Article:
It’s so easy to be caught up in the bizzyness of the internet and social media. I want to rediscover what else I can do with my time.

WordSisters Celebrates 2 Years!

Writing this blog has become second nature. Every other week, we mine our lives and distill our observations into posts. As writers by calling, we take pleasure in the discipline of writing, but connecting with you is even more rewarding.

I remain astonished by the power of the Internet to bring people together. Today, WordSisters has—

  • More than 500 followers
  • 6,100 views—it knocks me out to see that people from all over the globe—South Africa, Poland, and even Kazakhstan—are checking out our blog.
The darker the color, the more views that originate from that country.

More views originate from the countries that have darker colors.

We’re delighted by the bloggers we’ve met (The Artist’s Road, Boomer Connection, Eliza Waters, Autism Fractal, Mary Carroll Moore, and so many more) and the friendships we’ve cemented.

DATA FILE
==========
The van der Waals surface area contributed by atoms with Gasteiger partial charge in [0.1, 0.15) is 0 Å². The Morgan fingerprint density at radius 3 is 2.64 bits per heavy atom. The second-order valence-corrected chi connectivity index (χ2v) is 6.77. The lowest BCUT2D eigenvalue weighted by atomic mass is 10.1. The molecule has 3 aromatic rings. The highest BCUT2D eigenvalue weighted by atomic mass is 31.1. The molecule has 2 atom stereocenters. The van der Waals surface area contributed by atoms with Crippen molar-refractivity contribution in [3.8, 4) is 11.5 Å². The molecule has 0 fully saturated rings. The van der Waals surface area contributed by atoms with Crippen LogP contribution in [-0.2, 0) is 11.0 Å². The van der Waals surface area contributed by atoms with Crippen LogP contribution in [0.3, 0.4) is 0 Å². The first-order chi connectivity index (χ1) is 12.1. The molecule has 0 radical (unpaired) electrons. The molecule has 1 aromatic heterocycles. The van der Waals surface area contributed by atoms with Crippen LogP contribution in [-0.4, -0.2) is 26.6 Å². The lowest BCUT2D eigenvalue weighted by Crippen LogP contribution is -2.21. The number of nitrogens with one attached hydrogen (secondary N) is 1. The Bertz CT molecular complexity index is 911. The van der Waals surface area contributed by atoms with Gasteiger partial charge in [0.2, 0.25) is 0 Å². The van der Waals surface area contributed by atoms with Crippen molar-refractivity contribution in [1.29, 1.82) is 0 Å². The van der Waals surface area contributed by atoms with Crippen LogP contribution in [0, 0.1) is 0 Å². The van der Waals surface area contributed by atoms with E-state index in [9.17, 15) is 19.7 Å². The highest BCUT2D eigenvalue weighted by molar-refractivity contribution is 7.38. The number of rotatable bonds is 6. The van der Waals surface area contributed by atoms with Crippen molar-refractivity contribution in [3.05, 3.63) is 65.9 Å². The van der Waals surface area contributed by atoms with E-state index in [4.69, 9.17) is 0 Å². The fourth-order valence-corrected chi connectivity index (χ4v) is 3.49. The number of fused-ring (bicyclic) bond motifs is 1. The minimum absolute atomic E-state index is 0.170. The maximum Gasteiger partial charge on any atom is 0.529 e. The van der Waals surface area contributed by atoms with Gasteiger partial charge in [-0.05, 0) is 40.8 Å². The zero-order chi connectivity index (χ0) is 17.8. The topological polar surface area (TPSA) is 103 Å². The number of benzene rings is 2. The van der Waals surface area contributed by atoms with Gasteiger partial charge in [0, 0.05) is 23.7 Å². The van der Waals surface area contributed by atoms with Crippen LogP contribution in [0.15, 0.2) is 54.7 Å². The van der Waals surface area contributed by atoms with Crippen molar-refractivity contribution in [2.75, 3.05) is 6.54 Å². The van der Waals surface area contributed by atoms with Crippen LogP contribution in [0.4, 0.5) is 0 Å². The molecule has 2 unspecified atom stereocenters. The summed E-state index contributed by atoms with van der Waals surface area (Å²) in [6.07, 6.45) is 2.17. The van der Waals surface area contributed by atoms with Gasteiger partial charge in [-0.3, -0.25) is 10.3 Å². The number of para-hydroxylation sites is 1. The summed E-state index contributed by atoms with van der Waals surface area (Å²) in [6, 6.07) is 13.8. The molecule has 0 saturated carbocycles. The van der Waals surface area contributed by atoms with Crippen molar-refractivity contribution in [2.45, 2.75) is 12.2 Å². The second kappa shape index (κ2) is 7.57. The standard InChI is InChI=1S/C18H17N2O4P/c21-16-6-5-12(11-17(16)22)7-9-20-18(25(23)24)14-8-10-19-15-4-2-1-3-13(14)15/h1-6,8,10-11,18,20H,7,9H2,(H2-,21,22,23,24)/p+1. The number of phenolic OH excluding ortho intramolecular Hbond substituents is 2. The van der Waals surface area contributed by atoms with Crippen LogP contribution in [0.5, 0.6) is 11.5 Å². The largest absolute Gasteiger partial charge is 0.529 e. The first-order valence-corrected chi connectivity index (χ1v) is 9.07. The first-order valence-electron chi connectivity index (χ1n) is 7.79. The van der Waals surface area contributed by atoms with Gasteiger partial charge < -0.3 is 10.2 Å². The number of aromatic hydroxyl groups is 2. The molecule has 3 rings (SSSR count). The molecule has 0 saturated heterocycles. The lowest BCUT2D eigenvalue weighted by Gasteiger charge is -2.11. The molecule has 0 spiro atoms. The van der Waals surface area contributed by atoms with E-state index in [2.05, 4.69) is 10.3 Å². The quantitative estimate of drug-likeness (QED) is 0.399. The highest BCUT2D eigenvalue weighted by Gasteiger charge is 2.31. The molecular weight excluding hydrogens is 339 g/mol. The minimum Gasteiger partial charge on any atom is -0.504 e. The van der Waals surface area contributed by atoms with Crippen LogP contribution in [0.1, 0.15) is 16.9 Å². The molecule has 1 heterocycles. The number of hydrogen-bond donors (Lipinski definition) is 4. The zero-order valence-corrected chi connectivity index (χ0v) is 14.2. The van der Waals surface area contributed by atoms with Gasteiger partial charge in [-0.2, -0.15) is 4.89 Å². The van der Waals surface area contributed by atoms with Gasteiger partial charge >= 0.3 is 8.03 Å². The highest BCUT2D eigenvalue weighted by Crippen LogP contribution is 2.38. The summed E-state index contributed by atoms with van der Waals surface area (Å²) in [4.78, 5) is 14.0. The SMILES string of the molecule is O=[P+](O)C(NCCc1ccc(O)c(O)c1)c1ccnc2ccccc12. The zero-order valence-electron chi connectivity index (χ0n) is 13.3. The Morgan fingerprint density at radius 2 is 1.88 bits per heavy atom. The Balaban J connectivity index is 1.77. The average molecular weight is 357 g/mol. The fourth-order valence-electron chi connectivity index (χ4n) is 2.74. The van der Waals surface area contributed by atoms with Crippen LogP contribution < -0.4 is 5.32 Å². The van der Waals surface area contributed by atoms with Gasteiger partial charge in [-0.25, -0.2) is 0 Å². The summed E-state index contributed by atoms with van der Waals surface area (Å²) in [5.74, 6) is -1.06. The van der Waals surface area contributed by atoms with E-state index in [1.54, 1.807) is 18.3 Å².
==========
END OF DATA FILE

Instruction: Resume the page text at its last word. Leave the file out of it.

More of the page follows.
Thank you to our many faithful readers! Your comments and Likes keep us going.

 

How I’m Overcoming my Resistance to Social Media—One Writer’s Insights

As a writer, I am constantly torn between writing (which I actively enjoy) and marketing via social media (which inspires considerably less enthusiasm). Yet, if I want to discover more people who are interested in this blog and who might want to read my memoir one day, I need to make friends with strangers. Social media helps me do that. But what’s the right mix of social media activities? How do I keep up with my current friends while meeting new ones?

Screen Shot 2014-02-21 at 10.20.25 AM

By nature I’m a social person. I visit with a number of people—phone calls, lunches, dinners, book group, writers’ group. I enjoy our in-depth interactions immensely. I like the time spent on half-hour phone calls, two-hour meals, and conversations about books or writing. But the high-quality visits leave me with less time for social media.